Whether it`s fruit, vegetables, freshwater fish or seafood you fancy, eating what`s in season now can mean tasty, nutritious, sustainable and cost-effective choices.
This page will help you discover what to eat right now and what foods you can look forward to throughout the year.
Raddichio and chicory are two very similar vegetables the most distinct difference is that raddichio has red/purple leaves and chicory has green tipped leaves (left). The vibrancy of these colours is dependent on the amount of light that the plant has been exposed to whilst growing, for raddichio if it has not been subjected to any light during its growth period then the contrast between the red and the white colouring on the leaves will be strong. Chicory can be grown with zero light exposure and those available to buy tend to be grown in darkness as observed by the mainly white colouring of the leaves, however if growing them at home and achieving total darkness is a struggle, more exposure to light just means the leaves will be greener.
Both vegetables have an unusually bitter taste. They are typically used in salads, grilled in wedges or as a canapÃ© where the leaves can be filled with prawns marinated in lemon and coriander for example. They pair well with sweet fruits to counteract their bitterness, particularly pomegranate, melon or mango, and also cheese to add a salty twist, feta and blue cheeses especially.
One of the larger members of the citrus fruit family that can have either yellow, orange, pink or red flesh. Its taste is not as sweet as some of the other citrus family, grapefruits are typically quite sharp hence its popular coupling with sugar to make its taste more appealing. Grapefruits are used for their juice, in fruit squash, in salads, for breakfast and in cocktails too. In salads their tart flavour complements fish and seafood and salty cheeses such as feta. They are a relatively inexpensive fruit so look out for them in your next food shop and try them out for breakfast perhaps, or add them to water to give it a fruity twist.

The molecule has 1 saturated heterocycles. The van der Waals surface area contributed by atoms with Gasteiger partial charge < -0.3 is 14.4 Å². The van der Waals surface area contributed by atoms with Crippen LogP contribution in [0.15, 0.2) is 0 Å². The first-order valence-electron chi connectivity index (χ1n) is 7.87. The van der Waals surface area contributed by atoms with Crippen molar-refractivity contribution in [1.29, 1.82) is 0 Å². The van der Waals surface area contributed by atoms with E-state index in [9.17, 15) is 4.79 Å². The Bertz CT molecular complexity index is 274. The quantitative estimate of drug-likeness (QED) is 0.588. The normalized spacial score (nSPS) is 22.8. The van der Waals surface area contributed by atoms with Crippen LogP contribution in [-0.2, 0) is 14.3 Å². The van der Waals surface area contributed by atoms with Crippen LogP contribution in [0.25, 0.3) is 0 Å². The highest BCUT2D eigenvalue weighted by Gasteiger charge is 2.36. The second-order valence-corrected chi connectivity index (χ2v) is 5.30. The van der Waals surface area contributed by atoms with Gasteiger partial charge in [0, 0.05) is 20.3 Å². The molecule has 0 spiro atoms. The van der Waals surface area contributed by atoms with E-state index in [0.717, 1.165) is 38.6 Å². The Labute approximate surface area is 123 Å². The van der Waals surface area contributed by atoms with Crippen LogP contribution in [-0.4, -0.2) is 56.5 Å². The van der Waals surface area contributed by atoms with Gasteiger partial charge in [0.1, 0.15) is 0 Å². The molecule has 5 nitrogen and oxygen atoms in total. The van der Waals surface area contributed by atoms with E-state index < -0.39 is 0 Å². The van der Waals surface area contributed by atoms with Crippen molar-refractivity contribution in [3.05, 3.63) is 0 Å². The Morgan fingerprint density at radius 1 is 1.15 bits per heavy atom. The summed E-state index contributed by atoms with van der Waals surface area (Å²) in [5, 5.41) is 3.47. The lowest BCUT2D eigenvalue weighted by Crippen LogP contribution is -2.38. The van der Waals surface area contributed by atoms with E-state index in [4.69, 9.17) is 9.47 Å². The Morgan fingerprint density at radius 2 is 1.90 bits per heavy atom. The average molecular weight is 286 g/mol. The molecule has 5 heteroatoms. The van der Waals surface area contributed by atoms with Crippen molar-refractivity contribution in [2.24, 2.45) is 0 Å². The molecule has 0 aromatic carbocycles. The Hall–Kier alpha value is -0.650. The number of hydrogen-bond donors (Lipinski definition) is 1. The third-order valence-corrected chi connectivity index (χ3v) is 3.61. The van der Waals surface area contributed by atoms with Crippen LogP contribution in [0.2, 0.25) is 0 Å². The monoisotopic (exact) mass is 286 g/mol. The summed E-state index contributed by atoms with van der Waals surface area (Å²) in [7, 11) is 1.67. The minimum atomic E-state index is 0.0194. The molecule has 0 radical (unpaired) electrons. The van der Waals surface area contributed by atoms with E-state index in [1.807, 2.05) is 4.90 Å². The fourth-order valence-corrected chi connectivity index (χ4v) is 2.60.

Grapefruits need to be grown in warm climates such as those of southern USA, South America, Africa and Southern Asia and are in season from November through to late winter/early spring.
Grapefruit is high in vitamin C, an 80g serving provides 36% (29mg) of your daily recommended amount. This water-soluble vitamin is important for the formation of collagen, which is essential in wound healing, it is deposited to strengthen the wound and reduce the chances of further injury.
Pak choi is part of the cabbage family, to look at it it appears to be halfway between a cabbage and celery and it goes by various other names, such as Chinese celery cabbage just to confuse things. Bok choy is another name as is horse`s ear but they all refer to the same vegetable that is popular in Asian cooking. Typically it is cooked before eating, it can be steamed or fried, however younger plants can be eaten raw. Pak choi is often used in stir frys, salads, alongside various sources of protein such as fish, meat and tofu and is well complemented by ginger and sesame.
In terms of seasonality pak choi is available all year round however if you wanted to grow your own the best time to sow is late spring leading into summer.
Nutrition fact: it is high in folate with 64mg (32% of the average adults daily target) per 80g serving.
This root vegetable is best boiled, steamed or roasted and is popular in casseroles, as mash or alongside your other favourite vegetables. Swede also goes by the name of 'neeps' in Scotland where it is an important part of Burns Night on 25th January, as it is traditionally the accompaniment to haggis.
Swede is a member of the Brassica family just like the turnip which it is often confused with. If you want to grow your own then be aware they can take quite a while to fully mature, up to 6 months, therefore sowing them in summer should have them ready for winter feasting.
Nutrition fact: one 80g portion of cooked swede is a source of vitamin C providing 12mg which is 15% of the recommended daily intake.